A Beginner's Guide to Endings Jonathan Sobol

A Beginner's Guide to Endings Jonathan Sobol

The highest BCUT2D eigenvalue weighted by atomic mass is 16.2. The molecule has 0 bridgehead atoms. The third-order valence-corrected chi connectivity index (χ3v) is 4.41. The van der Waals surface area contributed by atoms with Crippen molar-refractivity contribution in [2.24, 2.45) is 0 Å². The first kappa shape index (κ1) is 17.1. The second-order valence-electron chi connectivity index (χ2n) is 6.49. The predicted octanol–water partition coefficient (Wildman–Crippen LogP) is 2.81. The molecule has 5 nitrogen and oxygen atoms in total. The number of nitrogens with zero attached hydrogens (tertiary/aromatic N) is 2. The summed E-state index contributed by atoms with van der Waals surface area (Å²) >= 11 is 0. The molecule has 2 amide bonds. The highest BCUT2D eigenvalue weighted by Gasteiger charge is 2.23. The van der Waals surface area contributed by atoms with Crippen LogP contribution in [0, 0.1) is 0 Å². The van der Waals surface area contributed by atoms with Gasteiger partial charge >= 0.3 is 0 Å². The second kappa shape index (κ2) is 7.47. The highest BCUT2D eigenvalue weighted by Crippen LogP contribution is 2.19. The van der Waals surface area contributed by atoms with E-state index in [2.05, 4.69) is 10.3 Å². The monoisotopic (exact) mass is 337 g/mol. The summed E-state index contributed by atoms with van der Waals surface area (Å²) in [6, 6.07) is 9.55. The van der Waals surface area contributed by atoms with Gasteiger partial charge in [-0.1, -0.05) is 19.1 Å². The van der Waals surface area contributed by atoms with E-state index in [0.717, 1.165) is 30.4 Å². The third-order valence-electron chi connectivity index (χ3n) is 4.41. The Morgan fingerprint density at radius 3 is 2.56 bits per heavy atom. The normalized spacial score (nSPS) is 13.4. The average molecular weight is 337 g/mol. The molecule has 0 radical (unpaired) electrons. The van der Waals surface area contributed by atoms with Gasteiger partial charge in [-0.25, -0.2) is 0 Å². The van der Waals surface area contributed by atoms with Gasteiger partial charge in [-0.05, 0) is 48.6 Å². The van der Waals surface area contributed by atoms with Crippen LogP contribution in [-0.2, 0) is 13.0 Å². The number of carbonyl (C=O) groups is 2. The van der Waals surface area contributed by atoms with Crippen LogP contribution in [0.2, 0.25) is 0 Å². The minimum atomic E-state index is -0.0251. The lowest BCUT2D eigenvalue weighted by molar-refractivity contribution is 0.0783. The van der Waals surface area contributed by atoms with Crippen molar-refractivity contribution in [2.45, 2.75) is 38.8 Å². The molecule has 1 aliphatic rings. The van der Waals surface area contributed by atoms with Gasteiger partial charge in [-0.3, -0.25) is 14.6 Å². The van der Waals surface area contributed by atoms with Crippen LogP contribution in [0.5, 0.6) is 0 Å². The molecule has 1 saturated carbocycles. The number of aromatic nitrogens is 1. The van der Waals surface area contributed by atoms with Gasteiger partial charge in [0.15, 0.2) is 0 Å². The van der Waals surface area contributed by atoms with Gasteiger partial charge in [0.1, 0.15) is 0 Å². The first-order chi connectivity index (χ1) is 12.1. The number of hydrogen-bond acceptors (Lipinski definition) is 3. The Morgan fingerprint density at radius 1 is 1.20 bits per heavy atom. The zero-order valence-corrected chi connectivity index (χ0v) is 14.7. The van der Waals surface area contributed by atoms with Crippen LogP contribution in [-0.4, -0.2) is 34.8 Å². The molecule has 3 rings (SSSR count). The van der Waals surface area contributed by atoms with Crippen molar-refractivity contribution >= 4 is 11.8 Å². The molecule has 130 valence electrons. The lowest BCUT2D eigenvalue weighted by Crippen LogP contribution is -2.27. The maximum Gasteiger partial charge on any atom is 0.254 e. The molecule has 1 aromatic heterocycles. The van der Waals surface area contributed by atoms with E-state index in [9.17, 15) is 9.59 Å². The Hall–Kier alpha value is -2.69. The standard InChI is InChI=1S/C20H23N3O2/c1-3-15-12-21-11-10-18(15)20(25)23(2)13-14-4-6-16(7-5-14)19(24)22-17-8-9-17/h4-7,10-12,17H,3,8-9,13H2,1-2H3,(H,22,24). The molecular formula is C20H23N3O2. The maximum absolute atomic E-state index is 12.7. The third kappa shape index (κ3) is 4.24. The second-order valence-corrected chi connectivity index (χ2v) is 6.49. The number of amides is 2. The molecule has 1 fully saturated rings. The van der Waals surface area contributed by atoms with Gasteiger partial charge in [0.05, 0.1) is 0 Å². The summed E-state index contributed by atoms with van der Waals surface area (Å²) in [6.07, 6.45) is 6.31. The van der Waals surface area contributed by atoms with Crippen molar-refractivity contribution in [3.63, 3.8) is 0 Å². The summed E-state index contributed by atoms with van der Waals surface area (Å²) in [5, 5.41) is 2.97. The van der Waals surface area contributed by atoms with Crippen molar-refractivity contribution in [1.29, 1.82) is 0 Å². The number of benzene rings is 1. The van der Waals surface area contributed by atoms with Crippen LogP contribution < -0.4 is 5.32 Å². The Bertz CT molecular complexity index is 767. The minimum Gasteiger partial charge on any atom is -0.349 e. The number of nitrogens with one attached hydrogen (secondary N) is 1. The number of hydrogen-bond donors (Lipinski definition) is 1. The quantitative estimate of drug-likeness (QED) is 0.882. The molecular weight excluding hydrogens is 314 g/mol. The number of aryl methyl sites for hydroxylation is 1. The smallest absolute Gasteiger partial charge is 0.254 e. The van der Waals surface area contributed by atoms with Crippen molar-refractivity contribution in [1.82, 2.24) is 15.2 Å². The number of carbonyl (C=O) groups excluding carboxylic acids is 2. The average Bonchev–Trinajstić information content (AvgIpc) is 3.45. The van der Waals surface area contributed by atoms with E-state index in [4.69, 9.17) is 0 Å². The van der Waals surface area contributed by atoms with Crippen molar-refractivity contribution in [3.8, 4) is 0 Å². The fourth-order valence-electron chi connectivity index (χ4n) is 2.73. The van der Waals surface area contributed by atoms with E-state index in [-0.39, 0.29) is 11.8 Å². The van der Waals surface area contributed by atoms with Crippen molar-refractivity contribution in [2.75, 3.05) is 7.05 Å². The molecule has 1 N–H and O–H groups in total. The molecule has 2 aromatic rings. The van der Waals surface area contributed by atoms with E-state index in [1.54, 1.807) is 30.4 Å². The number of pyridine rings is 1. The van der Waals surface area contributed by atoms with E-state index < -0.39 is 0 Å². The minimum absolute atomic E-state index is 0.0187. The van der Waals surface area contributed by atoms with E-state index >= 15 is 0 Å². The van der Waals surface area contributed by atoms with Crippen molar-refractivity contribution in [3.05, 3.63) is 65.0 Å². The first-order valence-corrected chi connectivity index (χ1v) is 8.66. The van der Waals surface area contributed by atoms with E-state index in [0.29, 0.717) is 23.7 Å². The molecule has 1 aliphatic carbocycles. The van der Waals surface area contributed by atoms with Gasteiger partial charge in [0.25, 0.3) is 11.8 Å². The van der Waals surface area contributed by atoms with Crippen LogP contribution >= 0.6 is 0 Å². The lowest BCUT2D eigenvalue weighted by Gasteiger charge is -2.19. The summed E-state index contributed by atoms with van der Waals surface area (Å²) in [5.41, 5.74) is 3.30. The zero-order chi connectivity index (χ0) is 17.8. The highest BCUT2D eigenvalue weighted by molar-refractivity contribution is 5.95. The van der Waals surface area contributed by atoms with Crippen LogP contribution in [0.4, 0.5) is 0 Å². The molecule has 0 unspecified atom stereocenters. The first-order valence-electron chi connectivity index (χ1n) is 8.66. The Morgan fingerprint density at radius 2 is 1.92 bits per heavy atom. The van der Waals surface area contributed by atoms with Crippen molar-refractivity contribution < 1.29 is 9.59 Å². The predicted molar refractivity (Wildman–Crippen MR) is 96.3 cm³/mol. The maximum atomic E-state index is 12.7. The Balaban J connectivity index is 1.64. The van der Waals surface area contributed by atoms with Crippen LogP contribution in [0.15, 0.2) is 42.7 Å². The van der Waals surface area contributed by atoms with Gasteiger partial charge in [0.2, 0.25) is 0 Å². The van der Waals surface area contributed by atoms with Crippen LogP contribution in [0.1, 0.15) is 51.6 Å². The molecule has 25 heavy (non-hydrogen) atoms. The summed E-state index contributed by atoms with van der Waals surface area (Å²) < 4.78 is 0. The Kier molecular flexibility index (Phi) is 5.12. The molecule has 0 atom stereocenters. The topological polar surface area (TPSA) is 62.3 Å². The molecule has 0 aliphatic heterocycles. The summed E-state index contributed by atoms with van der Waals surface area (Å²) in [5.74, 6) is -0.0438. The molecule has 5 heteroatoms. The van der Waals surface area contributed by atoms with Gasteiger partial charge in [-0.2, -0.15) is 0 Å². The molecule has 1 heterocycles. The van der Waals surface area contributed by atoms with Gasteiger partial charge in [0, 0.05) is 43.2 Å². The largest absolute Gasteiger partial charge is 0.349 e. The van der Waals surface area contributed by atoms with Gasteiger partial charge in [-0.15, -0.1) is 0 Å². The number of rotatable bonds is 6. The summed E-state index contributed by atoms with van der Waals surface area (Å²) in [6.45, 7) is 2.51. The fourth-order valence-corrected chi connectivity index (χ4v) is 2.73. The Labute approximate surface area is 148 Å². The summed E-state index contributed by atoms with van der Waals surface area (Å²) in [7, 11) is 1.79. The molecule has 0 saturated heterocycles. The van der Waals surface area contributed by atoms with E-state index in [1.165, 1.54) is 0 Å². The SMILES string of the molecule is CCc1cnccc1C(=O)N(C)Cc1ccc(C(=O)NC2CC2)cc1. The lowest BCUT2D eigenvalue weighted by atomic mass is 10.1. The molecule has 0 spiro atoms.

Because film is known for cultural performance, featuring glitzy celebrities and emulating the prescribed American dream of financial success and social validation via high profile events, the industry attracts a variety of people with varying agendas. More often than not, those striving to make movies or break into the industry are doing so merely because they want to be a part of something important. The artistic integrity, or merit, of their potential work, or the work of their peers, is incidental and unimportant. This is why so many movies like A Beginner's Guide to Endings exist. As an entity, it's mostly inoffensive and unremarkable, merely reiterating an existing film lexicon of affected posturing in an effort to be embraced by a less discerning audience. Basically, it's smoke, mirrors and a familiar, trendy aesthetic masking an abundance of try-hard superficiality. In premise, this self-described "dark comedy" finds three brothers coping with the news of impending mortality after their father commits suicide and leaves them with some eye-popping news and a few worldly possessions. In response, the three of them (Scott Caan, Jason Jones, Paulo Costanzo) decide to embark upon a series of immature and illogical experiences, hyperbolically checking off their respective, exceedingly pathetic bucket list activities. Some generic shenanigans occur, with the middle-brother winding up in a sticky scenario with a crazed potential wife (Tricia Helfer) and the out-of-shape older brother hopping in a boxing ring, much to his chagrin. Jokes about the lameness of a rental car ― "Are you coaching a girls' softball team or something?" ― reinforce the bland male mentality of it all and Sobol frames things with a Wes Anderson meets Guy Ritchie aesthetic that says, "please like me!" The character arcs and tepid handling of annihilation anxiety are embarrassing at best, which leaves the clumsy, strained, overly familiar comedy to drive the action. It's like the cinematic equivalent of watching a hipster at a party regurgitate news headlines and bad jokes in a desperate attempt to fit in. If Sobol had something ― anything ― to say, his moderate knowledge of the medium might prove beneficial in constructing an argument or narrative template. Included with the DVD are supplements on the "Making of" and the director that mostly discuss how the film was made. They, like the movie, have little to say beyond the obvious. (eOne)